winrt::vector_base

struct MyVector :
    implements<MyVector, IVector<float>, IVectorView<float>, IIterable<float>>,
    winrt::vector_base<MyVector, float>
{
    auto& get_container() const noexcept
    {
        return m_values;
    }

    auto& get_container() noexcept
    {
        return m_values;
    }

private:
    std::vector<float> m_values{ 0.1f, 0.2f, 0.3f };
};

winrt::observable_vector_base

struct MyObservableVector :
    implements<MyObservableVector, IObservableVector<float>, IVector<float>, IVectorView<float>, IIterable<float>>,
    winrt::observable_vector_base<MyObservableVector, float>
{
    auto& get_container() const noexcept
    {
        return m_values;
    }

    auto& get_container() noexcept
    {
        return m_values;
    }

private:
    std::vector<float> m_values{ 0.1f, 0.2f, 0.3f };
};

winrt::map_view_base

struct MyMapView :
    implements<MyMapView, IMapView<winrt::hstring, int>, IIterable<IKeyValuePair<winrt::hstring, int>>>,
    winrt::map_view_base<MyMapView, winrt::hstring, int>
{
    auto& get_container() const noexcept
    {
        return m_values;
    }

private:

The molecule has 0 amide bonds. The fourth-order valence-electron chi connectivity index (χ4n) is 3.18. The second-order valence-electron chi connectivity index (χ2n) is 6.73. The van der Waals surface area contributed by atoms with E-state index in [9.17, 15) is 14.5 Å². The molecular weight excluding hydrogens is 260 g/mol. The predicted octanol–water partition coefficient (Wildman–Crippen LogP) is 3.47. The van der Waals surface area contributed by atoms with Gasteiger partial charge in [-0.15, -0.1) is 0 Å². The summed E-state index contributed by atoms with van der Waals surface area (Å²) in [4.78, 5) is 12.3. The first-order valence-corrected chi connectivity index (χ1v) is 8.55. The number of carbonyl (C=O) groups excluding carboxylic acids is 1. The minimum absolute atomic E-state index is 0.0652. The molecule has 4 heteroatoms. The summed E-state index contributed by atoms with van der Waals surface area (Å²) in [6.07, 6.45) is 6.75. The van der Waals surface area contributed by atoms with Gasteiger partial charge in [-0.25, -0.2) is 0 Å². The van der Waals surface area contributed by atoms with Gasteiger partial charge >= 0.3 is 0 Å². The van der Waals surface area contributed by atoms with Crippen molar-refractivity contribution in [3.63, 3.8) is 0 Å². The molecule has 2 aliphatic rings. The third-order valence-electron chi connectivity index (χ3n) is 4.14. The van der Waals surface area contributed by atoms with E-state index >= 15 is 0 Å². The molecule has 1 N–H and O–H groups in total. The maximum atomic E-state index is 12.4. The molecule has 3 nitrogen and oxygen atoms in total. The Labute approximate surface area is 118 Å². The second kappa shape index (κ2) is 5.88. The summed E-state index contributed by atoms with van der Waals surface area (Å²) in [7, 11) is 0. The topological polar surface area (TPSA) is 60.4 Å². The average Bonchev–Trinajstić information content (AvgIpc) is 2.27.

std::map<winrt::hstring, int> m_values{
        { L"AliceBlue", 0xfff0f8ff }, { L"AntiqueWhite", 0xfffaebd7 }
    };
};

winrt::map_base

struct MyMap :
    implements<MyMap, IMap<winrt::hstring, int>, IMapView<winrt::hstring, int>, IIterable<IKeyValuePair<winrt::hstring, int>>>,
    winrt::map_base<MyMap, winrt::hstring, int>
{
    auto& get_container() const noexcept
    {
        return m_values;
    }

    auto& get_container() noexcept
    {
        return m_values;
    }

private:
    std::map<winrt::hstring, int> m_values{
        { L"AliceBlue", 0xfff0f8ff }, { L"AntiqueWhite", 0xfffaebd7 }
    };
};

winrt::observable_map_base

struct MyObservableMap :
    implements<MyObservableMap, IObservableMap<winrt::hstring, int>, IMap<winrt::hstring, int>, IMapView<winrt::hstring, int>, IIterable<IKeyValuePair<winrt::hstring, int>>>,
    winrt::observable_map_base<MyObservableMap, winrt::hstring, int>
{
    auto& get_container() const noexcept
    {
        return m_values;
    }

    auto& get_container() noexcept
    {
        return m_values;
    }

private:
    std::map<winrt::hstring, int> m_values{
        { L"AliceBlue", 0xfff0f8ff }, { L"AntiqueWhite", 0xfffaebd7 }
    };
};

Important APIs